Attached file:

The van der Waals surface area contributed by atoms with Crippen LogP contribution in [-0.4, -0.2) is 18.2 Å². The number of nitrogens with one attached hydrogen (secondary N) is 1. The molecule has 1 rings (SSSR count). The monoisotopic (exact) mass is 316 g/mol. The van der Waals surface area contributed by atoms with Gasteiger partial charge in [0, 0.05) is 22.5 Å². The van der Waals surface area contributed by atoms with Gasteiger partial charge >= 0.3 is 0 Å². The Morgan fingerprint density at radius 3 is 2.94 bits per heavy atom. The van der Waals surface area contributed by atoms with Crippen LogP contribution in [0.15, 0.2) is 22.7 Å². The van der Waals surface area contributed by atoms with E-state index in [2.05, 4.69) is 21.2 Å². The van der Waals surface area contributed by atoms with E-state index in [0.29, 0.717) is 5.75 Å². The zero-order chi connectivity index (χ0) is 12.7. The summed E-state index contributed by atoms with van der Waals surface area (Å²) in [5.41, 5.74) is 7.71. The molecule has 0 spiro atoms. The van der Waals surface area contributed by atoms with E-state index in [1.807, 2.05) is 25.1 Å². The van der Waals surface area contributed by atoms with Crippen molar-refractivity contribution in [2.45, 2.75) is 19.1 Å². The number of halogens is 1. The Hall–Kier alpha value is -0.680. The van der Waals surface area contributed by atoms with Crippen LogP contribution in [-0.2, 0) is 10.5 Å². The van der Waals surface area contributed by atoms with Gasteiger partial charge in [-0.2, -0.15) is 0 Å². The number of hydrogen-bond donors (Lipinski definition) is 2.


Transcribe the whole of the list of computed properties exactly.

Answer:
The van der Waals surface area contributed by atoms with Crippen LogP contribution in [-0.4, -0.2) is 18.2 Å². The number of nitrogens with one attached hydrogen (secondary N) is 1. The molecule has 1 rings (SSSR count). The monoisotopic (exact) mass is 316 g/mol. The van der Waals surface area contributed by atoms with Gasteiger partial charge in [0, 0.05) is 22.5 Å². The van der Waals surface area contributed by atoms with Gasteiger partial charge >= 0.3 is 0 Å². The Morgan fingerprint density at radius 3 is 2.94 bits per heavy atom. The van der Waals surface area contributed by atoms with Crippen LogP contribution in [0.15, 0.2) is 22.7 Å². The van der Waals surface area contributed by atoms with E-state index in [2.05, 4.69) is 21.2 Å². The van der Waals surface area contributed by atoms with E-state index in [0.29, 0.717) is 5.75 Å². The zero-order chi connectivity index (χ0) is 12.7. The summed E-state index contributed by atoms with van der Waals surface area (Å²) in [5.41, 5.74) is 7.71. The molecule has 0 spiro atoms. The van der Waals surface area contributed by atoms with E-state index in [1.807, 2.05) is 25.1 Å². The van der Waals surface area contributed by atoms with Crippen molar-refractivity contribution in [2.45, 2.75) is 19.1 Å². The number of halogens is 1. The Hall–Kier alpha value is -0.680. The van der Waals surface area contributed by atoms with Crippen LogP contribution in [-0.2, 0) is 10.5 Å². The van der Waals surface area contributed by atoms with Gasteiger partial charge in [-0.2, -0.15) is 0 Å². The number of hydrogen-bond donors (Lipinski definition) is 2.